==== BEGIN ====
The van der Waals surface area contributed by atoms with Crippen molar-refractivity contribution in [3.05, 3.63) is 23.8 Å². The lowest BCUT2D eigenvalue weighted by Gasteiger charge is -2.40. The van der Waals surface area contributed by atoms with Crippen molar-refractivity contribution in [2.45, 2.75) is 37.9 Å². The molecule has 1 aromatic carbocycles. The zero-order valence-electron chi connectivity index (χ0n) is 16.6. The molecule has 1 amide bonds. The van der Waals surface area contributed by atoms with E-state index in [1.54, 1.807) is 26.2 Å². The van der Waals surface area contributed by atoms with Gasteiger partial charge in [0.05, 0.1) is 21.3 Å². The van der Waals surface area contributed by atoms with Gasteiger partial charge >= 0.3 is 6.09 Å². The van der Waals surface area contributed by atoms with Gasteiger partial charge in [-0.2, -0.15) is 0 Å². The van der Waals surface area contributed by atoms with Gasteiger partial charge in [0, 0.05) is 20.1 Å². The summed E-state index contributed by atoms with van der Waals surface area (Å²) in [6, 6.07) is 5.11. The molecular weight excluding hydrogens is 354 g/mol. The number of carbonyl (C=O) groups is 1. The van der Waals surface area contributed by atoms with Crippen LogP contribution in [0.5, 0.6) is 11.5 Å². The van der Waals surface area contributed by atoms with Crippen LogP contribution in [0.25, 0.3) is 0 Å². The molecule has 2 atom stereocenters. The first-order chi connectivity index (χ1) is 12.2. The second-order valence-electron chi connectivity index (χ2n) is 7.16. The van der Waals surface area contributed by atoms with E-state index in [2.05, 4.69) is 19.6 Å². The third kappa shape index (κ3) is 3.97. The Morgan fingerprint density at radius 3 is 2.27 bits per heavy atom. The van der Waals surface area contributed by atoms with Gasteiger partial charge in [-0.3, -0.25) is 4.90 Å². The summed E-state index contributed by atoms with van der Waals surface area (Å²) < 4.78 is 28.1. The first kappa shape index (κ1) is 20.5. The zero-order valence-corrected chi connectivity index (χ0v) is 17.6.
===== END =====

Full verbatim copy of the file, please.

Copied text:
The van der Waals surface area contributed by atoms with Crippen molar-refractivity contribution in [3.05, 3.63) is 23.8 Å². The lowest BCUT2D eigenvalue weighted by Gasteiger charge is -2.40. The van der Waals surface area contributed by atoms with Crippen molar-refractivity contribution in [2.45, 2.75) is 37.9 Å². The molecule has 1 aromatic carbocycles. The zero-order valence-electron chi connectivity index (χ0n) is 16.6. The molecule has 1 amide bonds. The van der Waals surface area contributed by atoms with E-state index in [1.54, 1.807) is 26.2 Å². The van der Waals surface area contributed by atoms with Gasteiger partial charge in [0.05, 0.1) is 21.3 Å². The van der Waals surface area contributed by atoms with Gasteiger partial charge >= 0.3 is 6.09 Å². The van der Waals surface area contributed by atoms with Gasteiger partial charge in [-0.2, -0.15) is 0 Å². The van der Waals surface area contributed by atoms with Gasteiger partial charge in [0, 0.05) is 20.1 Å². The summed E-state index contributed by atoms with van der Waals surface area (Å²) in [6, 6.07) is 5.11. The molecular weight excluding hydrogens is 354 g/mol. The number of carbonyl (C=O) groups is 1. The van der Waals surface area contributed by atoms with Crippen LogP contribution in [0.5, 0.6) is 11.5 Å². The van der Waals surface area contributed by atoms with Crippen LogP contribution in [0.25, 0.3) is 0 Å². The molecule has 2 atom stereocenters. The first-order chi connectivity index (χ1) is 12.2. The second-order valence-electron chi connectivity index (χ2n) is 7.16. The van der Waals surface area contributed by atoms with E-state index in [2.05, 4.69) is 19.6 Å². The third kappa shape index (κ3) is 3.97. The Morgan fingerprint density at radius 3 is 2.27 bits per heavy atom. The van der Waals surface area contributed by atoms with Gasteiger partial charge in [-0.3, -0.25) is 4.90 Å². The summed E-state index contributed by atoms with van der Waals surface area (Å²) < 4.78 is 28.1. The first kappa shape index (κ1) is 20.5. The zero-order valence-corrected chi connectivity index (χ0v) is 17.6.